It is the second letter the Change The Mascot campaign has sent this year, after a preseason letter to media outlets that called on them to quit using the name in print and on-air. The campaign also ran radio ads in Houston and on one national station before Washington’s first game against the Houston Texans that were similar to the ads the campaign ran throughout the 2013 NFL season when it first launched.

“We’re looking for our Branch Rickey, our Abe Pollin,” Ray Halbritter, Oneida’s representative who has led the fight against the name, said, referencing the Brooklyn Dodgers general manager who signed Jackie Robinson to break baseball’s color barrier and the former Washington Bullets owner who changed the team’s name at a time when the capital led the nation in gun-related homicides.

Halbritter told ThinkProgress that he had not seen indications that any specific owner was ready to stand up against the name, but that he was sure one would speak out eventually.

“It’s not an attack on them,” Halbritter said. “It’s an attack on an issue that I think sometimes it takes people time to understand. And I know they profit from it, so there’s an economic argument which even makes it harder. But I think ultimately people will do the right thing, and I know owners want to do the right thing.”

Aside from Cantwell, the campaign will continue to have allies in Congress. Both Rep. Betty McCollum (D-MN), the co-chair of the Congressional Native American Caucus, and Eleanor Holmes Norton, D.C.’s delegate to Congress, spoke at the press conference.

McCollum said that she and Native American leaders plan to march against the name before Washington’s game against the Minnesota Vikings on Nov. 1. That will look similar to a protest against the team that took place in Minneapolis last year, with a twist: the University of Minnesota, which is hosting the game while the Vikings build a new stadium, has already asked the team to wear retro uniforms that do not feature the name or the logo and to not have the logo on merchandise or programming for the game. Those efforts are ongoing, McCollum said. McCollum also said she will reiterate her unanswered call for Vikings owner Zygi Wilf to speak out against the name.

With Snyder seeking a new stadium to replace Maryland’s 17-year-old FedEx Field, efforts to force a change if the team tries to secure land inside the District of Columbia’s borders could continue as well. Holmes Norton said during the press conference that she “would make every effort in Congress to make sure that they could not come back with that name.”

Washington became the last team to integrate its roster in the 1960s when the federal Dept. of Interior threatened not to let it play at Robert F. Kennedy Stadium, which sits on a possible site for a new stadium.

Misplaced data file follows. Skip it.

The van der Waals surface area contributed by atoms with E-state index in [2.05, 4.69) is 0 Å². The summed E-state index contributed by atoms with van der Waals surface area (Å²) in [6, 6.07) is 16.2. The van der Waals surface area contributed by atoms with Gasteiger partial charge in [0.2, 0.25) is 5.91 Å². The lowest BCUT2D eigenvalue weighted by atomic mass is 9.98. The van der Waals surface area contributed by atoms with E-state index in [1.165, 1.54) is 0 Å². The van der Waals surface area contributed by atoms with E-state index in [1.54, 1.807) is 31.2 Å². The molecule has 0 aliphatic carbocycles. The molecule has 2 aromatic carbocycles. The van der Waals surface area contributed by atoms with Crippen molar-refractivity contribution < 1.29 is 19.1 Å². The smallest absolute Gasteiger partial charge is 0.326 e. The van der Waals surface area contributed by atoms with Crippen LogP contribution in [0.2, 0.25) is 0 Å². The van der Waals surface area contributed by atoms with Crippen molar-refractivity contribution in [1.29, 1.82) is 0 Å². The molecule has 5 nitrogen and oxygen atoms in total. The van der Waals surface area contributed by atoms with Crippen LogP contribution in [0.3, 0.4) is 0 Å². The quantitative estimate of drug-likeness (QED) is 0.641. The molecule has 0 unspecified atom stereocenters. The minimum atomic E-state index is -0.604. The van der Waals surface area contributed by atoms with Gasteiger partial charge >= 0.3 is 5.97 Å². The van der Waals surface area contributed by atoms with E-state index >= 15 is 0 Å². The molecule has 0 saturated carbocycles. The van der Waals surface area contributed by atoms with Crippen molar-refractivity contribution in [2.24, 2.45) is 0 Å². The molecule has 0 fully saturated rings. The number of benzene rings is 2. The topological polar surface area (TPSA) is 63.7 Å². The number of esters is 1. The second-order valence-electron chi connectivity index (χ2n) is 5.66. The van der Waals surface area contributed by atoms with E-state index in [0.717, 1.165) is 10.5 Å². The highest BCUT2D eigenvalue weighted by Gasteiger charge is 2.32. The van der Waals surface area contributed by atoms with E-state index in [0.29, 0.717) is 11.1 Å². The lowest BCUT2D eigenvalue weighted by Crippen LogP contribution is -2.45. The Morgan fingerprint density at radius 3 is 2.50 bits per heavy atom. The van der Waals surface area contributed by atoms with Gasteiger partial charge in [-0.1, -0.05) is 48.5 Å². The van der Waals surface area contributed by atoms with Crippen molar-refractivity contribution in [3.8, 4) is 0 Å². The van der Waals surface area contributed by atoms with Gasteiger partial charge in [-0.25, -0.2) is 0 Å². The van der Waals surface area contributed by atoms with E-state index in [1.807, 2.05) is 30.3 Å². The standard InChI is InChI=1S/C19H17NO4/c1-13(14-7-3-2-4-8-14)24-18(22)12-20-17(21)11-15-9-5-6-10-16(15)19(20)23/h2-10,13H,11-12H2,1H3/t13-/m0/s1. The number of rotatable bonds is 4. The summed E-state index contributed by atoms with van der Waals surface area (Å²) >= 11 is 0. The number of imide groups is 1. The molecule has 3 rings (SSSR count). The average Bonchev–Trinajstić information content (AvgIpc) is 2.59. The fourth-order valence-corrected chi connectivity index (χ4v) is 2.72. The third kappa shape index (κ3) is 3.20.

“It is federal land,” Holmes Norton said afterward. “If we wouldn’t allow a team that was segregated to play on it, I don’t believe we can possibly let a team that uses a racist name to play on it.”

Religious leaders will continue their efforts during the 2014 season too. Rev. John R. Hickenback of the United Church of Christ, where a regional conference passed a resolution opposing the name this year, said at the press conference that his church will urge congregants to boycott Washington memorabilia and games to challenge the use of the name. Rev. Graylan Hagler of Washington’s Plymouth United Church of Christ said that he will continue his efforts to expand awareness of the issues created by the name among religious leaders in the local area. NAACP senior vice president Hilary Shelton and Nancy Zirkin, the vice president of the Leadership Council on Civil and Human Rights, will also continue working alongside Native American tribes and organizations to challenge the name.

Snyder has maintained that he will “NEVER” change the name, though the team has engaged in its own campaign over the last year, hiring prominent political communications consultants, starting a foundation, and launching a web site that enlisted the help of former players to defend the name. The NFL, meanwhile, has shown similar resolve, with Goodell reiterating his support for the name during a pre-Super Bowl press conference in February. Only one high-ranking NFL official has spoken out publicly against it: Mark Murphy, the CEO of the publicly-owned Green Bay Packers, called the name “very derogatory to a lot of people” before the Packers played Washington last season.